health and the WTO
The world bank lends money to developing countries and health care is strongly supported. This money is clearly something which health care corporations might target. The world bank is in a position to dictate how some of its money will be spent and particularly the sort of health care system which it is prepared to fund.
In the face of modern economic theory and a staff of economists there are pressures to insist on privatisation and globalisation. In doing so the world bank creates potential markets for health care multinationals.
I became interested because Graeme Samuel chairman of Australia's National Competition Council gave a speech to a meeting of the world bank in February 2000. I found this particularly disturbing because of the nature of the arguments and the advice given to developing countries. It dutifully trotted out many of the rationalisations used to promote and justify a health care marketplace. It was by a highly credible source, and it expressed the economic arguments of which I was critical. It was entirely theoretical and simply ignored all the evidence available.
I wrote a strong criticism of the speech setting it against the facts of the marketplace and sent Samuel a copy asking for comment. He has not yet responded.
CLICK HERE -- to access the speech and my criticism.
This page contains a short summary of the attempts to privatise and corporatise health care in Canada and the revolt of citizens in Alberta. There are links to several www sites where authorative information can be obtained. This page links to an authorative review of the threat which the proposed changes pose to the Canadian health system and the care of Canadian citizens. It was written by Professor Donna Wilson from the University of Alberta. I am grateful to her for allowing me to include it on this www site.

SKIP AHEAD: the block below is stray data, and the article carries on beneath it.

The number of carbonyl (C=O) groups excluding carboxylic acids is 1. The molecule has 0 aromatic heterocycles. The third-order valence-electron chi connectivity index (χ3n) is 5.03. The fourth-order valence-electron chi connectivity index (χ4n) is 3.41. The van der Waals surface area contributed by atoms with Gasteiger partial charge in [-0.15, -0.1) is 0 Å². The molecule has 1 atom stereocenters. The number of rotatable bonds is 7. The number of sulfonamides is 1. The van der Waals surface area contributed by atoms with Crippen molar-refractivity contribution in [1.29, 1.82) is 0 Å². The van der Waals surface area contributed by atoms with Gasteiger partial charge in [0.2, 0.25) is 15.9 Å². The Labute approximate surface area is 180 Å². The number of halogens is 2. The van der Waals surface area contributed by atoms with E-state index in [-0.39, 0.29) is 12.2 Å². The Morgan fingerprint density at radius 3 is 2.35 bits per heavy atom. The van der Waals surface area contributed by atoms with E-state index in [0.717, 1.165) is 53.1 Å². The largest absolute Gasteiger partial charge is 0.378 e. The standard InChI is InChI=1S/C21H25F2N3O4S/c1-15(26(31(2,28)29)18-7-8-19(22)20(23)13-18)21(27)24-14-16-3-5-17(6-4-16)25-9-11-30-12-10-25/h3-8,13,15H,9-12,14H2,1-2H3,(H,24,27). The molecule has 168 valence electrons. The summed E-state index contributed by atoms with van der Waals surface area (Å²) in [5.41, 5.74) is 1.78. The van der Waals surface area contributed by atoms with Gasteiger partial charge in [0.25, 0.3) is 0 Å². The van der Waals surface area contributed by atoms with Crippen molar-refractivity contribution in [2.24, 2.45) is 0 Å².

CLICK HERE -- for information about the corporatisation of the Canadian Health System
New Zealand has been one of the leading countries in introducing market practices to its health care system. There has been ongoing criticisms and unhappiness in the system. A survey found that New Zealanders were more anxious about their prospects of receiving adequate care under their system than five other English speaking countries including the US. The health system was an important factor in bringing Labour to power in the recent elections. Labour have promised to radically alter the system and base it on cooperation and care before profit.
CLICK HERE -- for information about New Zealand (NOT WRITTEN - EMPTY PAGE)
The United Kingdom
Generale de Sante Internationale :- The largest health care corporation in Europe was the French group Generale de Sante Internationale (GSI) a wholly owned subsidiary of a large multinational group. There were serious concerns about its practices when it attempted to buy into Australia in 1995. Steps were taken to obtain information and use it in the interests of Australiabn ctitizens.
CLICK HERE -- for information about GSI's bid to enter Australia
Singapore has two teaching hospitals and several major private hospitals. It is a specialist referral centre for the region and tourists from surrounding countries end here when they fall ill. Tenet/NME dominated the private sector until the end of 1995 when it sold to the Malaysian company Parkway Holdings, a company not tarnished by Tenet/NME's practices.
CLICK HERE -- for more information about Singapore